The American Institute of Architects (AIA) reported last Wednesday that its Architecture Billings Index (ABI), which “reflects the approximate nine- to 12-month lead time between architecture billings and construction spending,” climbed to 53.5 in June, seasonally adjusted, from 52.6 in May. “The diffusion indexes contained in the full report are derived from a monthly…survey that is sent to a panel of AIA member-owned firms. Participants are asked whether their billings increased, decreased or stayed the same in the month that just ended, as compared to the prior month, and the results are then compiled into the ABI. These monthly results are also seasonally adjusted to allow for comparison to prior months.” Scores above 50 indicate an aggregate increase in billings, and scores below 50 indicate a decline. “By sector, residential firms continue to report strong growth [57.7 in June, based on a three-month average], while commercial/industrial firms have now seen six straight monthly gains [53.1 in June]. Institutional firms saw the first monthly increase in billings [50.2] since last summer.”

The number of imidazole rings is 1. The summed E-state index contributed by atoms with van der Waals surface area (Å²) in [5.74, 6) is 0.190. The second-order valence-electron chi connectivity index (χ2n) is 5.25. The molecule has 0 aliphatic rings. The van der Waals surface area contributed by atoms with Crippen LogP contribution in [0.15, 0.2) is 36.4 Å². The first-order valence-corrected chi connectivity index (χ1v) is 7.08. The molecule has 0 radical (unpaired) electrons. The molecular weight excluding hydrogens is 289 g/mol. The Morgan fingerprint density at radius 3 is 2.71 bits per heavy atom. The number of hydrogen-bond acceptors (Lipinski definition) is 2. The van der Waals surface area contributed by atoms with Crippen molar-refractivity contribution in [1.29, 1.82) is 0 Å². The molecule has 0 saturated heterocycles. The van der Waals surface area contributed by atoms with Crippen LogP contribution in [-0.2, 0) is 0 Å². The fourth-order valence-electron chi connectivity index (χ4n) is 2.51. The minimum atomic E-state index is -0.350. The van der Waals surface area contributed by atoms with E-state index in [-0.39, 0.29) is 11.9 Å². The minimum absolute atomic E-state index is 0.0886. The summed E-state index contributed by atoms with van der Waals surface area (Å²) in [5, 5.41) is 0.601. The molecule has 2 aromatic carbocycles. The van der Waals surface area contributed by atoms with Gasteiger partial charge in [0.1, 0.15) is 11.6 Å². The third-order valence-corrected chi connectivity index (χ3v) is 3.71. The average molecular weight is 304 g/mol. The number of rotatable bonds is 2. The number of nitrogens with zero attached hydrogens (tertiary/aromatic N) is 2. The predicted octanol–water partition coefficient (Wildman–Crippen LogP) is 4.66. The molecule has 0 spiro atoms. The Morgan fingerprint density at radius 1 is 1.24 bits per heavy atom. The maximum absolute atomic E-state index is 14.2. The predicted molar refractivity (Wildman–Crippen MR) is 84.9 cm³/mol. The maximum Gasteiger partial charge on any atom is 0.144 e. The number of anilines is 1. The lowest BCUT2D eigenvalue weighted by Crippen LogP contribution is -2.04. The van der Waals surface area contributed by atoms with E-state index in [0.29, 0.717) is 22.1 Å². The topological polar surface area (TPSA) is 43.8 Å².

Sales, employment and capital spending all increased at more firms in the second quarter of 2014 than in the first quarter, according to the 85 corporate economists who responded between June 23 and 30 to the Business Conditions Survey (an expanded version of the former Industry Survey) that the National Association for Business Economics (NABE) released last Monday. Of the 62 respondents who reported on capital spending on structures at their firms last quarter, 29% reported an increase and 8% a decrease. Of the 60 who reported on expected structures investment in the third quarter, 27% stated they expect an increase, 13% a decrease.